There is a version of the origin of the toponym from the name of the river, since a considerable number of villages were named after the rivers near which they were built. Among the Turkic peoples, it was customary to name rivers by the names of the owners of those patrimonial lands where they flowed. Opponents of this version note that at the time of the appearance of the Russians in the South Urals (late 17th - early 18th centuries), no villages near the river. Miass did not exist, since it was the territory of the Bashkir peoples and it was unsafe to live next to them. During the time of the Mongol Empire and the Golden Horde, the honorary title of Chelebi (Chelubey) was spread. The anthroponym Chelebi in the Islamic world refers to the epithets with the meaning of a strong, influential person (translated from the Turkic - pretty, handsome, sun-like). In history, you can find many confirmation of the existence of this anthroponym. So, for example, according to legend, on the Kulikovo field in the previous battle with the monk Peresvet from the side of the Golden Horde, the hero Chelubey participated. Chelibir was the name of one of the batyrs who served the Chernigov princes. In the XV century. Sultan Mehmed I elebi ruled Turkey. The famous Turkish scientist of the 17th century. Haji Khalifa bore the pseudonym Kyatib Chelebi. His youngest contemporary was the largest Turkish traveler of the Middle Ages Evliya Чelebi. Translated from Turkish into Russian, "chelyab" means God, and "chelyabi" is divine, gifted by God.


History of Chelyabinsk

The Chelyabinsk fortress was founded in 1736 on the site of the Selyabe tract. One of the reasons for the construction of the Chelyabinsk fortress, as well as the Miass (now the village of Miass) from Chebarkulskaya, was the attacks of the Bashkirs on the carts with food following from the Techenskaya settlement to the Orenburg and Verkhoyitsky fortresses.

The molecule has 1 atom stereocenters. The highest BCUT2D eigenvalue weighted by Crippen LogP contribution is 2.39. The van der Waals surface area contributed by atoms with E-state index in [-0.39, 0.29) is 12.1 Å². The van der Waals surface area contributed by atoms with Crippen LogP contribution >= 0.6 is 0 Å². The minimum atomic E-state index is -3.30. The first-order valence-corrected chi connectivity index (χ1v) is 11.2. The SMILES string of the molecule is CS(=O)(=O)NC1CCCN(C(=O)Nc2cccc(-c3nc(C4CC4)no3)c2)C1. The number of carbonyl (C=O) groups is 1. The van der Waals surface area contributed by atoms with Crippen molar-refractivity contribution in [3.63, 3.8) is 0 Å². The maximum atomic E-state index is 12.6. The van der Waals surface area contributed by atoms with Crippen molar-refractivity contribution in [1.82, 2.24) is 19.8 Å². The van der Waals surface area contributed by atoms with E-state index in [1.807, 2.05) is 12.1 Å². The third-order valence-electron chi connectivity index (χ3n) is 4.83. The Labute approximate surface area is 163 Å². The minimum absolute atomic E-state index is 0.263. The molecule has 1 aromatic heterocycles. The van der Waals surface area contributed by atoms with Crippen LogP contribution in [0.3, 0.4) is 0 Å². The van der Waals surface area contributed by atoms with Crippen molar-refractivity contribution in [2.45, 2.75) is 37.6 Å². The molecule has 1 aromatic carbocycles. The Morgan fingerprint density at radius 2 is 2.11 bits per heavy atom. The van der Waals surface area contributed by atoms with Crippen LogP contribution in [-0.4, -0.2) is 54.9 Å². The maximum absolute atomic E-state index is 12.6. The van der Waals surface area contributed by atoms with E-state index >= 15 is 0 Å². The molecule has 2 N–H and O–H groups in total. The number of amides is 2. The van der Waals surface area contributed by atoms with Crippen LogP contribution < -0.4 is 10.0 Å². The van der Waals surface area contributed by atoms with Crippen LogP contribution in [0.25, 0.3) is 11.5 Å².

On September 13, Colonel AI Tevkelev (Tevkelev Kutlu-Mukhammed) "founded the city in the Chelyabi tract from the Miyass fortress, thirty miles away." The fortress was founded with the consent of the owner of the land on which the construction was planned - the Bashkir tarkhan Taymas Shaimov; which ultimately led to the release of his Bashkirs from taxation. Later, on behalf of AI Tevkelev, Major Ya. Pavlutsky completed the construction of the Chelyabinsk Fortress. He, presumably, had searched for a place for the fortress several years earlier. Since 1736, the Chelyabinsk fortress was administratively included in the Ufa province.

On June 20, 1742, the German traveler I. G. Gmelin compiled the first description of the fortress: “This fortress is also located on the Miyass River, on the southern bank, it is similar to Miyasskaya, but larger and surrounded only by wooden walls made of lying logs. Each wall is approximately 60 fathoms. It was founded shortly after the Miyassk fortress, and it got its name from the forest nearest to it, located higher on the southern side of the river, in Bashkir Chelyabe-Karagai. "

In 1743-1781, the Chelyabinsk fortress became the administrative center of the Isetskaya province, according to the decree of the Orenburg commission of September 22, 1743, before that it was simply part of this province.

On March 23, 1748, the first stone church was laid in the Chelyabinsk fortress, which became the main cathedral of the Isetskaya province.